What is High-Speed Rail?
- High-performance trains. Today’s fastest trains cruise at 220 mph.
- Dedicated high-speed lines. High-speed lines are like interstate highways with gentle curves and easy hills. All other railroads, roads, and walkways go over or under the tracks to create a sealed corridor.
As a result, high-speed rail is twice as fast as driving and more convenient than short flights.
High-speed rail should be a part of a larger network of trains, buses and other modes that all work together. With easy and reliable travel connections, more people are drawn to the network. More demand makes the case for more frequent service, which further drives demand.
Better yet, high-speed trains often run on conventional tracks too, so they can serve cities and towns far beyond the high-speed line.
So high-speed rail is really the heart of a rich and complex system linking together hundreds of cities and towns with seamless and nearly effortless mobility.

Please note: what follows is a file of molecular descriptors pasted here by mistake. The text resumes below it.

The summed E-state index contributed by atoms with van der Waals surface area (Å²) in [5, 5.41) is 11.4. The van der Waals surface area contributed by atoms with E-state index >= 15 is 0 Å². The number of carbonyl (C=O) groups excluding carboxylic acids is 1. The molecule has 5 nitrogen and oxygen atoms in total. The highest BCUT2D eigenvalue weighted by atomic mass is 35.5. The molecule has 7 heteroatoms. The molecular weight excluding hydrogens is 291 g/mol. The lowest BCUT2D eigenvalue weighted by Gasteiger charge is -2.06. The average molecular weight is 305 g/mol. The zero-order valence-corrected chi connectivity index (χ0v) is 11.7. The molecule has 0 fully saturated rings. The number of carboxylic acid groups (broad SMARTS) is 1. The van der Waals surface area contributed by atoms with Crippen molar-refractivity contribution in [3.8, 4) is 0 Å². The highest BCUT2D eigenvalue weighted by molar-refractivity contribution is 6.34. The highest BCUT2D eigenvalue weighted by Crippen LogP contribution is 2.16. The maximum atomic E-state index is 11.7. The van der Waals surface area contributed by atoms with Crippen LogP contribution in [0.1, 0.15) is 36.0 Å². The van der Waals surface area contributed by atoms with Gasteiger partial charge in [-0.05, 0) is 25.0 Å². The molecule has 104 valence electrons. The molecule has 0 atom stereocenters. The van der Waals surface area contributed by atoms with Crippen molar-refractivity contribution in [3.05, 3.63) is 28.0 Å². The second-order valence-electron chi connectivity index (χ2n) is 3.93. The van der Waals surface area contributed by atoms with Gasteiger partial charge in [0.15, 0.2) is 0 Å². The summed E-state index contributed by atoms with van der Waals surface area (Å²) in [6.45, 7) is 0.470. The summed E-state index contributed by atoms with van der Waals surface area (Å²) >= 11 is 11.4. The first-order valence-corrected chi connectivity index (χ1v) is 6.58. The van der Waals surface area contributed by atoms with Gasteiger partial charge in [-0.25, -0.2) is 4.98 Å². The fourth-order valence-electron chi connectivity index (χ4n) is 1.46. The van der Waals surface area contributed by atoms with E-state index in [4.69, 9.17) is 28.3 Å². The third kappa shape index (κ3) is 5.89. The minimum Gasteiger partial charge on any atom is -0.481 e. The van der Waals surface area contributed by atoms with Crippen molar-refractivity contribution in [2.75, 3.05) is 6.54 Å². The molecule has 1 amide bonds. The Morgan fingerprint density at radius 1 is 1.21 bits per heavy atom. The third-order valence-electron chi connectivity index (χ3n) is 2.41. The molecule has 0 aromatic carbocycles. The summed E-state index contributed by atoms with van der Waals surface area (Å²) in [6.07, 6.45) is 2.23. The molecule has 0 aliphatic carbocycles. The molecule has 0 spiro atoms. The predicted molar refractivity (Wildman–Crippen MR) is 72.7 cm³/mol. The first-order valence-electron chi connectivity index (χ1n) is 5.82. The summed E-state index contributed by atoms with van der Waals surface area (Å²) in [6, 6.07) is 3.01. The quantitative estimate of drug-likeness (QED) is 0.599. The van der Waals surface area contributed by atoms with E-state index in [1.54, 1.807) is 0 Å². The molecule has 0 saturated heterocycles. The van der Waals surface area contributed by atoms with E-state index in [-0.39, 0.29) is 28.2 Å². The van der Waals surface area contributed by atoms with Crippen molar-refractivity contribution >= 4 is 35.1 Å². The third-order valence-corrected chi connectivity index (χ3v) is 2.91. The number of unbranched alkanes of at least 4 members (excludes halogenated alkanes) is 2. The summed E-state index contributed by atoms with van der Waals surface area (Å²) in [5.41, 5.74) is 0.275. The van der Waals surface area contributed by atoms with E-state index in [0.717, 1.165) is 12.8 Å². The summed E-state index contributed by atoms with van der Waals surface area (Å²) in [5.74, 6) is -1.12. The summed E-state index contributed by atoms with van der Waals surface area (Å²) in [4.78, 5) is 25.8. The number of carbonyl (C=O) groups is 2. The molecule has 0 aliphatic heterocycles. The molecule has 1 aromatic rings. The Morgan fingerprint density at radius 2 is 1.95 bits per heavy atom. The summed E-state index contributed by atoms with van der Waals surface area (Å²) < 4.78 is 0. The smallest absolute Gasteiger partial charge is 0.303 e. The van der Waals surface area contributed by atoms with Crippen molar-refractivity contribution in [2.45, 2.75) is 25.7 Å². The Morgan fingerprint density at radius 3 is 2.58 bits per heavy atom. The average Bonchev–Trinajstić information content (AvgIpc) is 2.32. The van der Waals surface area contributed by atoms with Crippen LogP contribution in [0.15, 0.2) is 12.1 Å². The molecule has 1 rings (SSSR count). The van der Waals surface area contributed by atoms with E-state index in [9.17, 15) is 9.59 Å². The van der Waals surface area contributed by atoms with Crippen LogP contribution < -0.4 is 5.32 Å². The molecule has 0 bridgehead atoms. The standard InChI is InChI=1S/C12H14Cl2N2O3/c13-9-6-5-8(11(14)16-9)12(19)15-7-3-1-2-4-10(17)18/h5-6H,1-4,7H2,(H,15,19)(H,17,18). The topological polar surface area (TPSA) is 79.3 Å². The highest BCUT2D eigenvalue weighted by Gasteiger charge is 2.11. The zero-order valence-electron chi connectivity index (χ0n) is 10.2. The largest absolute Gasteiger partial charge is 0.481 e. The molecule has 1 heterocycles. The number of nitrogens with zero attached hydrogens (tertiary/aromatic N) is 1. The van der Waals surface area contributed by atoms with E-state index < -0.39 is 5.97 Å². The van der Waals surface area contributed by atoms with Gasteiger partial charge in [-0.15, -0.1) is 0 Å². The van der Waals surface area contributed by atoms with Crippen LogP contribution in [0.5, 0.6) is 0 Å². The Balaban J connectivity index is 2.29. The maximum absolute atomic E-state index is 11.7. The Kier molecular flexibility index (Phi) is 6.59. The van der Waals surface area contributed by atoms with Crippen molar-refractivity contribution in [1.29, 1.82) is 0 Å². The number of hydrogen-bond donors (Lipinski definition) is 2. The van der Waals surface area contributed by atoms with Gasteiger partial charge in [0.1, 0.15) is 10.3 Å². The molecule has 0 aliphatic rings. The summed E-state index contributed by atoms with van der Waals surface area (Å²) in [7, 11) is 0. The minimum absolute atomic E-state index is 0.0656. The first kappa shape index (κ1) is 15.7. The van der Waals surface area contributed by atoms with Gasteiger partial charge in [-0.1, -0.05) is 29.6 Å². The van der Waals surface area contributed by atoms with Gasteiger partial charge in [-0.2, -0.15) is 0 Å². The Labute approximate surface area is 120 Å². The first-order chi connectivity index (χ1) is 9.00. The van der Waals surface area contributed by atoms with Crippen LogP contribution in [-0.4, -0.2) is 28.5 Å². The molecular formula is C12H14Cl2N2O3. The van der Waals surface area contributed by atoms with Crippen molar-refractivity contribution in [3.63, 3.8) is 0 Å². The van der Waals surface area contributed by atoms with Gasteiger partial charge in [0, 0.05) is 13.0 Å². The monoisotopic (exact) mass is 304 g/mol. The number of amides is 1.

We lack a vision and a master plan.
In North America, planning, building and running trains is split up among many agencies and companies. So, planning is focused on individual railroad segments rather than a comprehensive network. Everyone will benefit from faster trains, but without the big-picture network view, it is hard to coordinate all the stakeholders.
The 2018 California Rail Plan is the first to take a statewide big picture view. The Federal Railroad Administration is creating regional sketch plans that can be used to build a nationwide vision.
Together, we can push these plans forward.
Most countries use the Integrated Network Approach–gradually adding new segments of high-speed line to their existing network while upgrading connecting “shared-use” lines (which can be used by intercity, commuter, and freight trains) and local transit systems.
In some cases, high-speed trains run in “unified service” using both high-speed and shared-use tracks in a single trip. In other cases, passengers can buy a single ticket and switch easily between high-speed and conventional trains.